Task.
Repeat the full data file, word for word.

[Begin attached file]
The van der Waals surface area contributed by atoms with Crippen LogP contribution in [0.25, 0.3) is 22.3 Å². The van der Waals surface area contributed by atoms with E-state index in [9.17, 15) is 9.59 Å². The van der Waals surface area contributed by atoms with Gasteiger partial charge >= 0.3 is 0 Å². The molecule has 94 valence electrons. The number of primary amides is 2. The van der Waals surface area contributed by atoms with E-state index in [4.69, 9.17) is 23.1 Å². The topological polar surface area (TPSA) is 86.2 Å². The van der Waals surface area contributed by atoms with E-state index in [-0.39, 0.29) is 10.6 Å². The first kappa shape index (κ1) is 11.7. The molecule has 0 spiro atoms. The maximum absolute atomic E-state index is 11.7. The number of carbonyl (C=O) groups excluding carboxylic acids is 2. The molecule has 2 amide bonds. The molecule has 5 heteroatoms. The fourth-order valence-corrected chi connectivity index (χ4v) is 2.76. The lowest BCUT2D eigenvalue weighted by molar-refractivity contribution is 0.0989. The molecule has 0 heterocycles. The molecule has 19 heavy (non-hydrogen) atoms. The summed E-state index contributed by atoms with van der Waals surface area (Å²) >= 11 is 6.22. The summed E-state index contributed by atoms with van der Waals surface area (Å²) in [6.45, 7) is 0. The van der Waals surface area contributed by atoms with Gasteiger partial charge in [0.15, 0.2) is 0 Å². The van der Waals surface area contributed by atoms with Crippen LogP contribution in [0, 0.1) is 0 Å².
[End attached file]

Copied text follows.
The van der Waals surface area contributed by atoms with Crippen LogP contribution in [0.25, 0.3) is 22.3 Å². The van der Waals surface area contributed by atoms with E-state index in [9.17, 15) is 9.59 Å². The van der Waals surface area contributed by atoms with Gasteiger partial charge >= 0.3 is 0 Å². The molecule has 94 valence electrons. The number of primary amides is 2. The van der Waals surface area contributed by atoms with E-state index in [4.69, 9.17) is 23.1 Å². The topological polar surface area (TPSA) is 86.2 Å². The van der Waals surface area contributed by atoms with E-state index in [-0.39, 0.29) is 10.6 Å². The first kappa shape index (κ1) is 11.7. The molecule has 0 spiro atoms. The maximum absolute atomic E-state index is 11.7. The number of carbonyl (C=O) groups excluding carboxylic acids is 2. The molecule has 2 amide bonds. The molecule has 5 heteroatoms. The fourth-order valence-corrected chi connectivity index (χ4v) is 2.76. The lowest BCUT2D eigenvalue weighted by molar-refractivity contribution is 0.0989. The molecule has 0 heterocycles. The molecule has 19 heavy (non-hydrogen) atoms. The summed E-state index contributed by atoms with van der Waals surface area (Å²) >= 11 is 6.22. The summed E-state index contributed by atoms with van der Waals surface area (Å²) in [6.45, 7) is 0. The van der Waals surface area contributed by atoms with Gasteiger partial charge in [0.15, 0.2) is 0 Å². The van der Waals surface area contributed by atoms with Crippen LogP contribution in [0, 0.1) is 0 Å².